It’s not just blood samples that come under scrutiny when sports doping scandals erupt.
Brands come under fire too.
The World Anti-Doping Agency accused Russia Monday of systematic doping by its track and field athletes, casting a shadow over the sport’s world governing body and its partners.
The website of the International Association of Athletics Federations (IAAF) proudly displays the brands linked with world athletics. They quietly flash away next to the IAAF’s response to the doping claims.
Adidas signed the IAAF’s biggest ever sponsorship deal in 2008 and it runs through 2019.
In an emailed statement, Adidas said it was up to the IAAF to comment on the doping allegations.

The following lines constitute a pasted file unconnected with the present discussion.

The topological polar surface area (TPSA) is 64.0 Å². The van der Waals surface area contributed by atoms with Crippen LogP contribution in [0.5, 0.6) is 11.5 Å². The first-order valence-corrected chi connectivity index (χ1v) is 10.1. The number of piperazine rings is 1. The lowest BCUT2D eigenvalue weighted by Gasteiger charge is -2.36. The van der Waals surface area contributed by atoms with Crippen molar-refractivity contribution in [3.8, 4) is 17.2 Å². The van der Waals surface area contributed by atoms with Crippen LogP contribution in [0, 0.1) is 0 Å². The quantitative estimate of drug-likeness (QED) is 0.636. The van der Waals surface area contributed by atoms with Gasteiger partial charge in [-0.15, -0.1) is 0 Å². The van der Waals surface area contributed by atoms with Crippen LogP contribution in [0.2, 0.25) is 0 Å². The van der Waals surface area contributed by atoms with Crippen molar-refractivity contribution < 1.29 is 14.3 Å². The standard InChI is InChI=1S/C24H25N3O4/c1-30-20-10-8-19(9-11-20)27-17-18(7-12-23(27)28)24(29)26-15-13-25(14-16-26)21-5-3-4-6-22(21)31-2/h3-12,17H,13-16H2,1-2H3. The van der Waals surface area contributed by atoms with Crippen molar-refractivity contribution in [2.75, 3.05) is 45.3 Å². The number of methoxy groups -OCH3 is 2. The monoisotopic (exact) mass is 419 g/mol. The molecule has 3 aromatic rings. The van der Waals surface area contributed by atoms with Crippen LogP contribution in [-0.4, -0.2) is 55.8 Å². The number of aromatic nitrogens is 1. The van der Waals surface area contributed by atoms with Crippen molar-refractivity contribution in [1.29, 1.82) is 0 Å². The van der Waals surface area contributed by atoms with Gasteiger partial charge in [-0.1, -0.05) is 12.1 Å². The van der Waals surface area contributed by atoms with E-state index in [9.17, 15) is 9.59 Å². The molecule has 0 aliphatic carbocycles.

The IAAF said it would consider sanctions against Russia, including possible suspension from the sport. It also said VTB had no influence on its doping policy.
“No person from VTB bank, or any other official IAAF commercial partner has any influence whatsoever over the IAAF’s anti-doping policy,” it said in a statement.
The IAAF declined to comment on the value of VTB’s partnership. And its website contains no details on the sponsorship deals, the organization’s budget, nor any kind of annual report on how it spends its money.
Emails to the IAAF were not returned.
The next IAAF World Indoor Championships will be in Portland in 2016, while London will host the next outdoors version of the event in 2017.
Qatar, Spain and Eugene, Oregon are shortlisted to host the 2019 outdoor games. The IAAF states a candidate city must be willing to spend at least $40 million.